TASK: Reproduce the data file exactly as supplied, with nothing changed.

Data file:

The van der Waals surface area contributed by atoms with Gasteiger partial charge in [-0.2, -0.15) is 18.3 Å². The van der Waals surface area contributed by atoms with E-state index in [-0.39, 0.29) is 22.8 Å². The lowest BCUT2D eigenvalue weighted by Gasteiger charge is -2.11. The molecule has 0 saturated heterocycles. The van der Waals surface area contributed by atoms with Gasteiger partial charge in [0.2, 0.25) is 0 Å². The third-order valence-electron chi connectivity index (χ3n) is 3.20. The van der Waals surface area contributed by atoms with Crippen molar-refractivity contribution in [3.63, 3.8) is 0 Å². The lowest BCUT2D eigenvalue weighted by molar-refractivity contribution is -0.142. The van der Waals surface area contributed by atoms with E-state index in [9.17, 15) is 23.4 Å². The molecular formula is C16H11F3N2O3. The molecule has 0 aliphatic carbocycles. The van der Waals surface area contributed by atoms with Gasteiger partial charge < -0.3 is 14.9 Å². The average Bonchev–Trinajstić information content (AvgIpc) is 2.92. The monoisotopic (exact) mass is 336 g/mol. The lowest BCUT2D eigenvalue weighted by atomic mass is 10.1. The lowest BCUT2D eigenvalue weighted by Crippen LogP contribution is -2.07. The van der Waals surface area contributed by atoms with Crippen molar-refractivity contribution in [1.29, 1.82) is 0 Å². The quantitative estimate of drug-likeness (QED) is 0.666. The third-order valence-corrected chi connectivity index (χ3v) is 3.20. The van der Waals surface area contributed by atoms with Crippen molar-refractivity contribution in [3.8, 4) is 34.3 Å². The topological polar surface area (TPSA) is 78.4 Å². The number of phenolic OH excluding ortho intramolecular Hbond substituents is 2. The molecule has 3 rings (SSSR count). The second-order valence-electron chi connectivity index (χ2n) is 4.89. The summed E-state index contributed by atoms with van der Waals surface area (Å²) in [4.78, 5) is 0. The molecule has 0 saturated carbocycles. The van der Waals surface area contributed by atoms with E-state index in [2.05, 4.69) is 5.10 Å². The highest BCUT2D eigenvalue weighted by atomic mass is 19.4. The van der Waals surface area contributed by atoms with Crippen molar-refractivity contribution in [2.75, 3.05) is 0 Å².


The van der Waals surface area contributed by atoms with Gasteiger partial charge in [-0.2, -0.15) is 18.3 Å². The van der Waals surface area contributed by atoms with E-state index in [-0.39, 0.29) is 22.8 Å². The lowest BCUT2D eigenvalue weighted by Gasteiger charge is -2.11. The molecule has 0 saturated heterocycles. The van der Waals surface area contributed by atoms with Gasteiger partial charge in [0.2, 0.25) is 0 Å². The third-order valence-electron chi connectivity index (χ3n) is 3.20. The van der Waals surface area contributed by atoms with Crippen molar-refractivity contribution in [3.63, 3.8) is 0 Å². The lowest BCUT2D eigenvalue weighted by molar-refractivity contribution is -0.142. The van der Waals surface area contributed by atoms with E-state index in [9.17, 15) is 23.4 Å². The molecular formula is C16H11F3N2O3. The molecule has 0 aliphatic carbocycles. The van der Waals surface area contributed by atoms with Gasteiger partial charge < -0.3 is 14.9 Å². The average Bonchev–Trinajstić information content (AvgIpc) is 2.92. The monoisotopic (exact) mass is 336 g/mol. The lowest BCUT2D eigenvalue weighted by atomic mass is 10.1. The lowest BCUT2D eigenvalue weighted by Crippen LogP contribution is -2.07. The van der Waals surface area contributed by atoms with Crippen molar-refractivity contribution in [1.29, 1.82) is 0 Å². The quantitative estimate of drug-likeness (QED) is 0.666. The third-order valence-corrected chi connectivity index (χ3v) is 3.20. The van der Waals surface area contributed by atoms with Crippen molar-refractivity contribution in [3.8, 4) is 34.3 Å². The topological polar surface area (TPSA) is 78.4 Å². The number of phenolic OH excluding ortho intramolecular Hbond substituents is 2. The molecule has 3 rings (SSSR count). The second-order valence-electron chi connectivity index (χ2n) is 4.89. The summed E-state index contributed by atoms with van der Waals surface area (Å²) in [4.78, 5) is 0. The molecule has 0 saturated carbocycles. The van der Waals surface area contributed by atoms with E-state index in [2.05, 4.69) is 5.10 Å². The highest BCUT2D eigenvalue weighted by atomic mass is 19.4. The van der Waals surface area contributed by atoms with Crippen molar-refractivity contribution in [2.75, 3.05) is 0 Å².